The trauma of shunning growth

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The trauma of shunning growth


Half of 2013 is gone. The government will soon have to come up with an economic policy outline for the second half of the year. The government is expected to raise its estimate for this year’s growth rate to between 2.6 percent and 2.8 percent from its earlier estimate of 2.3 percent on hopes of a faster recovery in the latter half. That would mean the economy would have to grow 3.6 percent on year in the second half, doubling the pace of 1.8 percent in the first. But is this really plausible?

The government turned slightly optimistic for the second-half economic outlook on stable oil prices, pickup in global economy and effect from fiscal stimuli actions. But there are too many risks to bet on a moderate recovery in the second half. The U.S. Federal Reserve announced that it will wind down its five-year quantitative program, sending shock waves to financial and capital markets in emerging economies. The European economy is still under squeeze from fiscal deficits and could recede further. There are signs that all-out fiscal and monetary stimuli policies dubbed Abenomics, driven by Japanese Prime Minister Shinzo Abe, could backfire. Worse, the Chinese economy - Korea’s biggest consumer market - is feared to be heading toward a hard landing.

These external factors all can work unfavorably toward the export-reliant Korean economy. Domestic demand is hardly a comfort. Construction, shipping and shipbuilding sectors are mired in a prolonged slump. Despite deregulation and stimuli actions, the real estate market remains lethargic. Companies are unwilling to invest with various regulations aimed to choke corporate activities pending at the National Assembly. With unpromising signs on the external and domestic fronts, the government’s outlook on the second-half economy may just end up as wishful thinking.

The new Park Geun-hye administration does not aim to propel growth. The only specific number it targets on the economic front is an employment rate of 70 percent. Boosting growth is not part of the state agenda. The government hopes for economic recovery, but does not set goals to attain it. It vows to make policy endeavors to “revitalize” the economy, not “promote” growth. It refrains from specifically mentioning growth.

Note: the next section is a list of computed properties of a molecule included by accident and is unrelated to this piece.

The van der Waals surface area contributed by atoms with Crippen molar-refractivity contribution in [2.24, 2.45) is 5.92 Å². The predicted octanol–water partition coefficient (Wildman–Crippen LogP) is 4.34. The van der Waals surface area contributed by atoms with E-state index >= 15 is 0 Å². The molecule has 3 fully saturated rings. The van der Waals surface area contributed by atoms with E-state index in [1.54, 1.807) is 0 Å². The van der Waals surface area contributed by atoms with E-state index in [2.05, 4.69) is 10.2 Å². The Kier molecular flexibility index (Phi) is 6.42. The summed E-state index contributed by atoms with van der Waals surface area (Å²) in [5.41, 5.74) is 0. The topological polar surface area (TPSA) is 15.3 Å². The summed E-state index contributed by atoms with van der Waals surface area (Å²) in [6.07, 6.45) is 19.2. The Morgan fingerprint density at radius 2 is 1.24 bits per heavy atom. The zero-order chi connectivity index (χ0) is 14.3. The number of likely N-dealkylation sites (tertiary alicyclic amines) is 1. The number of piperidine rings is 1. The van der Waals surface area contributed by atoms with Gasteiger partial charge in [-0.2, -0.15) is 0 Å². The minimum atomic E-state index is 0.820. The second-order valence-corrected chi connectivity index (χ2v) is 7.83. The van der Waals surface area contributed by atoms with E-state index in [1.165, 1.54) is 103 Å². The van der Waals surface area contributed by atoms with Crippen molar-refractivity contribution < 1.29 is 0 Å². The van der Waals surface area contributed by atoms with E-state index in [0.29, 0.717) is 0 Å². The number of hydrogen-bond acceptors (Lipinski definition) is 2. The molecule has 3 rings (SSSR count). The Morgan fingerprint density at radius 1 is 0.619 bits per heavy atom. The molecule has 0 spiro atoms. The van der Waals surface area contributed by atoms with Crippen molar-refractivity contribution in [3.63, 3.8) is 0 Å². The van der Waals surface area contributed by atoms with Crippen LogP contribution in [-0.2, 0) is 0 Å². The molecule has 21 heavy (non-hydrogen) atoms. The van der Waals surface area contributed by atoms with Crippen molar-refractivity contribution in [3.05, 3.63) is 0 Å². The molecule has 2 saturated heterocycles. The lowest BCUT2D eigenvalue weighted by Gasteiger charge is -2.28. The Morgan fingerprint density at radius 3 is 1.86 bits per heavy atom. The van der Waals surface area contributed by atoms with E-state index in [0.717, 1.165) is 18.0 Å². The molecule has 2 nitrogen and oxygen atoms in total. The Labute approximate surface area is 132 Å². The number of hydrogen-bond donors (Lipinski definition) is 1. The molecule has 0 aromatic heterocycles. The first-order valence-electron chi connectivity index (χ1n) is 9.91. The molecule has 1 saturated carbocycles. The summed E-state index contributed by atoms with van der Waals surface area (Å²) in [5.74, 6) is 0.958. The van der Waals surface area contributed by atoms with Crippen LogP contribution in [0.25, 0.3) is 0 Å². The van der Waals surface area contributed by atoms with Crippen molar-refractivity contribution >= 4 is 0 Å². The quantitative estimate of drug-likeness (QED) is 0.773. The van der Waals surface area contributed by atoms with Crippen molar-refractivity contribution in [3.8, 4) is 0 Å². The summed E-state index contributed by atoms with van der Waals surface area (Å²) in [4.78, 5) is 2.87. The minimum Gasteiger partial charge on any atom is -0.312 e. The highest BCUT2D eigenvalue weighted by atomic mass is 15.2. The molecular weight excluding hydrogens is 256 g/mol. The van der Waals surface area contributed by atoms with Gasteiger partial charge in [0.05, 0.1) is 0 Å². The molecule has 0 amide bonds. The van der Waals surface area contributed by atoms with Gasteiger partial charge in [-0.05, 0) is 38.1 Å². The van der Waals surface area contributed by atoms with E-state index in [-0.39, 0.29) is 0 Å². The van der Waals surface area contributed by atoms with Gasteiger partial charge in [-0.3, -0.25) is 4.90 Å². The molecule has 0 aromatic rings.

“Growth” has been a taboo word from late 2011, in the last stage of the Lee Myung-bak administration. Lee, who won the election with promises to revive the economy, received major setbacks in his first year with nationwide protests against American beef imports and the global financial meltdown in 2008. During the legislative and presidential elections last year, the ruling and opposition parties focused on welfare campaigning instead of promises about economic growth. Policies designed for growth were tossed out as passe. Politicians were engrossed in rolling out populist welfare policies. Promises for growth were lost in the flood of welfare pledges during the presidential election last year.

Coincidentally, growth began to slow as attention to growth diminished. Following the global financial crisis, the economy grew a mere 0.3 percent in 2009. It rebounded by 6.3 percent on year in the following year, but sank to a 3.7 percent pace in 2011. In the first quarter of 2012 amid the absence of a growth policy, the economy slowed to an under 3-percent pace to edge up a mere 1.5 percent in the final three months of the year. It is unclear if growth slowed due to a lack of policies earmarked for growth or if the economy’s slow motion discouraged the government from pursuing growth. But either way, the disinterest in growth conundrum continued onto the Park Geun-hye administration. The new government appears to have given up hope, as there are no immediate solutions to boost growth.

Inattention to growth, however, led to policy confusion and uncertainty for the short term as well as the long term. Without clear will and targets on growth, various policies cannot be executed or could end up conflicting with one another. Without growth - a fundamental pillar of economy - the government won’t be able to finance new welfare programs.

Without growth, it also cannot raise the employment rate to 70 percent. Endeavors toward a “creative economy” also would be lost. Short-term and long-term economic policies can only harmonize under a large framework pursuing economic growth. Various economic policies the government has introduced during its four months in office proved ineffective because they were not led and focused under a specific growth goal.

Because of a lack of policies to drive growth, the government is running short on tax revenues and jeopardizing its fiscal integrity. Economic recovery is unclear and financing means for welfare spending uncertain. Enacting anti-corporate regulations without any consideration on their impact on growth dampens corporate investment spirit and industrial activity. The neglect and disinterest in growth will keep the economy in slow gear.

We should not go back to the old days when the government obsessively hung on growth figures. But the government must find new growth models and paradigms. To neglect economic growth because growth does not come easily is like no longer feeding a child because he stopped growing.

* The author is an editorial writer of the JoongAng Ilbo.

by Kim Jong-soo
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